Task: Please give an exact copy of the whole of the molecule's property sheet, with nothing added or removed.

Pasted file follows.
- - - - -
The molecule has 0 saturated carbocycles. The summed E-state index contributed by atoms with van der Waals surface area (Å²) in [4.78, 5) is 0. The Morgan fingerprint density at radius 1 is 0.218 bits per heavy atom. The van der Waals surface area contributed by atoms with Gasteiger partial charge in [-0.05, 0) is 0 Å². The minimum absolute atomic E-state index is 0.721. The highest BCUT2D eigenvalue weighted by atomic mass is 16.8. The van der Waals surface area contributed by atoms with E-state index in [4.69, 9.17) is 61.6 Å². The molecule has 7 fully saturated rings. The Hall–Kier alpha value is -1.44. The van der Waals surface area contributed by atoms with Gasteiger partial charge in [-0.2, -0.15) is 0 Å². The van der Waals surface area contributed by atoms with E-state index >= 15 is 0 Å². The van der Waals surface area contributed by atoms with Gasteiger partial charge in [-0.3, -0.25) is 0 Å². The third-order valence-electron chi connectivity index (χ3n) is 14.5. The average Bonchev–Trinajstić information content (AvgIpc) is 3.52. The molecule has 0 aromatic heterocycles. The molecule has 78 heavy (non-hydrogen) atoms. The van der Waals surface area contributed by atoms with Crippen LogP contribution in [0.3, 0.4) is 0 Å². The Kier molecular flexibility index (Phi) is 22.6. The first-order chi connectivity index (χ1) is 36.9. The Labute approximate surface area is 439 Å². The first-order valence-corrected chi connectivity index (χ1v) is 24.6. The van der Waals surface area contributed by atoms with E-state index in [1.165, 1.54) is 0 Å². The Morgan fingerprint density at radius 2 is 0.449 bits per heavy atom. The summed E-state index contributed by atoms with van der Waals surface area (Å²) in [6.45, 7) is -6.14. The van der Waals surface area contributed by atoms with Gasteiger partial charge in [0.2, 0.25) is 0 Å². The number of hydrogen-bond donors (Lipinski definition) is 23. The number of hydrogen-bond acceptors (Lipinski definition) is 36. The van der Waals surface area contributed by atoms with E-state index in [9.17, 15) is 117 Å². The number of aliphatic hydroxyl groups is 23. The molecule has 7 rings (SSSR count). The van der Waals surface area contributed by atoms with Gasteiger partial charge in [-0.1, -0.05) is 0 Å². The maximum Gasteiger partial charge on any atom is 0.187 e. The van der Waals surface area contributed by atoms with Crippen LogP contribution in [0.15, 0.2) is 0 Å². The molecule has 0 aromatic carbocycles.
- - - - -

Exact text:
The molecule has 0 saturated carbocycles. The summed E-state index contributed by atoms with van der Waals surface area (Å²) in [4.78, 5) is 0. The Morgan fingerprint density at radius 1 is 0.218 bits per heavy atom. The van der Waals surface area contributed by atoms with Gasteiger partial charge in [-0.05, 0) is 0 Å². The minimum absolute atomic E-state index is 0.721. The highest BCUT2D eigenvalue weighted by atomic mass is 16.8. The van der Waals surface area contributed by atoms with E-state index in [4.69, 9.17) is 61.6 Å². The molecule has 7 fully saturated rings. The Hall–Kier alpha value is -1.44. The van der Waals surface area contributed by atoms with Gasteiger partial charge in [-0.2, -0.15) is 0 Å². The van der Waals surface area contributed by atoms with E-state index >= 15 is 0 Å². The van der Waals surface area contributed by atoms with Gasteiger partial charge in [-0.3, -0.25) is 0 Å². The third-order valence-electron chi connectivity index (χ3n) is 14.5. The average Bonchev–Trinajstić information content (AvgIpc) is 3.52. The molecule has 0 aromatic heterocycles. The molecule has 78 heavy (non-hydrogen) atoms. The van der Waals surface area contributed by atoms with Crippen LogP contribution in [0.3, 0.4) is 0 Å². The Kier molecular flexibility index (Phi) is 22.6. The first-order chi connectivity index (χ1) is 36.9. The Labute approximate surface area is 439 Å². The first-order valence-corrected chi connectivity index (χ1v) is 24.6. The van der Waals surface area contributed by atoms with E-state index in [1.165, 1.54) is 0 Å². The Morgan fingerprint density at radius 2 is 0.449 bits per heavy atom. The summed E-state index contributed by atoms with van der Waals surface area (Å²) in [6.45, 7) is -6.14. The van der Waals surface area contributed by atoms with Gasteiger partial charge in [0.2, 0.25) is 0 Å². The number of hydrogen-bond donors (Lipinski definition) is 23. The number of hydrogen-bond acceptors (Lipinski definition) is 36. The van der Waals surface area contributed by atoms with E-state index in [9.17, 15) is 117 Å². The number of aliphatic hydroxyl groups is 23. The molecule has 7 rings (SSSR count). The van der Waals surface area contributed by atoms with Gasteiger partial charge in [-0.1, -0.05) is 0 Å². The maximum Gasteiger partial charge on any atom is 0.187 e. The van der Waals surface area contributed by atoms with Crippen LogP contribution in [0.15, 0.2) is 0 Å². The molecule has 0 aromatic carbocycles.